3. Steamy Showers With Peppermint Oil
While studies are mixed on whether or not steam is helpful for relieving congestion or sinus pain, I find a steamy shower with peppermint oil refreshes me and keeps me moving.
I turn up the heat on the water (but don’t make it scalding!), add several drops of peppermint oil to the shower floor and close the door to let the steam build up. In the shower, I breathe deeply and let the hot water hit my face around my sinus cavities. Sometimes I will also massage my face with a washcloth under the water. Peppermint oil contains menthol, which provides a cooling sensation that can make it feel easier to breathe (this is why it’s often an ingredient in chest rubs and lozenges).
4. Sinus Rinse Or Saline Spray With Grapefruit Seed Extract
At the first sign of nasal issues I use saline spray with grapefruit seed extract.
Grapefruit seed extract is a natural antibiotic, and you can add a few drops to saline spray, buy a spray that has it included or add a few drops to your a saline rinse. You may have heard people refer to saline rinsing as nasal irrigation—and many do so using a neti pot, which looks like a small teapot. You put warm, distilled water and saline solution in the pot and pour it into each nostril while tilting your head at a 45 degree angle over a sink. The point is to clear the nasal passages by thinning out mucus and stimulating the cilia in the nose to move out irritants.
I find this process a bit messy and tricky to get right, so I use a battery powered pulsator. This way, I can really blast that saline solution where it needs to go when I feel blocked up. It’s important to use distilled water, not tap water, so you don’t end up with additional infections from bacteria. I also purchase saline packets made for nasal irrigation, so I know I’m using the right amount.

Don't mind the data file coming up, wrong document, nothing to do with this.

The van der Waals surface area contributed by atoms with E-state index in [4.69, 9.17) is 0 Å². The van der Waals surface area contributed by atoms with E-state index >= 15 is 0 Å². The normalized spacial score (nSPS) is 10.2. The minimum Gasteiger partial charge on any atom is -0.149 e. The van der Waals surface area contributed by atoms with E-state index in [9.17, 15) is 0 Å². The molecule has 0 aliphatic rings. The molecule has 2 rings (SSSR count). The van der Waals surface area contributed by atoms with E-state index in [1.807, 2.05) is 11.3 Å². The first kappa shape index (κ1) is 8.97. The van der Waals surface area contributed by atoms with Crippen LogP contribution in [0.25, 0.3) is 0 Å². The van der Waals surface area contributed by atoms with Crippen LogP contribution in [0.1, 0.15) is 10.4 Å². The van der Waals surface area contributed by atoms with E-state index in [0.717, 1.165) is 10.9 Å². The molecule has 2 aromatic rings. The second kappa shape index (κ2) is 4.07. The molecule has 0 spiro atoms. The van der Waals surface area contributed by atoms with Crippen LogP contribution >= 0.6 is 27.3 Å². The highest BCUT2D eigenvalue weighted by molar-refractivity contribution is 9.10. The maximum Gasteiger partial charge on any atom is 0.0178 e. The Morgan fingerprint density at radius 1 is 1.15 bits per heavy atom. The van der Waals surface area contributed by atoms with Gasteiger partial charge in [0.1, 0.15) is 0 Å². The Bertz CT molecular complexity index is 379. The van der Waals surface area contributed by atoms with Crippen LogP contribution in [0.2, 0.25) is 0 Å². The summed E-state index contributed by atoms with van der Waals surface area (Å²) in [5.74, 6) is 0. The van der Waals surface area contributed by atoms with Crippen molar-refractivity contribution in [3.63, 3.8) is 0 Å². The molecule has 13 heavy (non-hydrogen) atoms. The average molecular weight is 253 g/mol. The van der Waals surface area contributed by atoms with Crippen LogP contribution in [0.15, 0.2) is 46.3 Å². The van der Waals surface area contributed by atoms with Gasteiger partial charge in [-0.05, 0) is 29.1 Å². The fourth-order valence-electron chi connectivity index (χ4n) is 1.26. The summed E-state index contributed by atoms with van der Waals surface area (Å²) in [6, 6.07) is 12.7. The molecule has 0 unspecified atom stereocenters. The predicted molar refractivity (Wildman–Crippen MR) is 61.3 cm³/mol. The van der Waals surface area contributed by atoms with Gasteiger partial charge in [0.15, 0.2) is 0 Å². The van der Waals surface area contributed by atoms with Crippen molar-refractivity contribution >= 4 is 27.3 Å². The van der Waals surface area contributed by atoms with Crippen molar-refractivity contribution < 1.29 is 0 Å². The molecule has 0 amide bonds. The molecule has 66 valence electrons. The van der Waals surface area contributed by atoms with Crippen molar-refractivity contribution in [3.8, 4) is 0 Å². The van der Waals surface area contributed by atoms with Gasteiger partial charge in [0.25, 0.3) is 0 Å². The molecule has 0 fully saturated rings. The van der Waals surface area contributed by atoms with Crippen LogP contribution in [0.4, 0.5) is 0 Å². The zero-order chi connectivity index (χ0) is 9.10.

5. Vitamin C
I up my vitamin C intake as soon as I start to feel the least bit sick. Adding a daily supplement or glass of Emergen-C are probably the easiest ways to get it. However, health professionals generally agree raw fruits and vegetables are the best sources for upping your C. Lemons are an excellent source of vitamin C, as are strawberries, peppers and kale, all of which have more vitamin C than an orange.
6. Hydrate, Hydrate, Hydrate
You have to thin out that mucus! And there’s no better way than by hydrating as much as possible. If plain old water is getting old, try drinking coconut water and eating broth or soup (make sure it’s not too salty). Hot, caffeine-free teas or hot water with lemon and honey are great options that have their own healthy, soothing benefits. If the air in your home is dry, consider using a cool mist humidifier.
7. Warm Or Cold Compress And Rest
If you’re starting to feel sick or have a full-blown infection, the best thing you can do is rest! You can help your body fight off infection with all these remedies, but they’re more likely to work if you get enough rest. Since you’re already lying down, take the opportunity to soothe pain or congestion by alternating warm and cold compresses to help loosen congestion and ease sinus pain. I love using face masks that you can chill or freeze in the fridge when I have sinus pain or headaches.
8. Over-The-Counter Medications
I list meds last because they are usually my last resort. If it seems like my sinusitis is related to allergies I will take Claritin. If sinus pressure is an issue, I’ll take a curcumin supplement (the active ingredient in tumeric) to combat inflammation or ibuprofen if it’s really bad.
I don’t love taking OTC combo medications because you end up treating issues you don’t have or setting yourself up for side effects that can make you feel worse. Cold medicines also make me feel really spacey, and I already feel that way with a sinus infection! That said, if I’ve let things go, as a busy mom can tend to do, I’ll take Mucinex Sinus-Max to breathe again. In my world, if I get to this point, a doctor visit is in my near future!
Have you tried any of these sinus pain remedies? Which one works the best for you?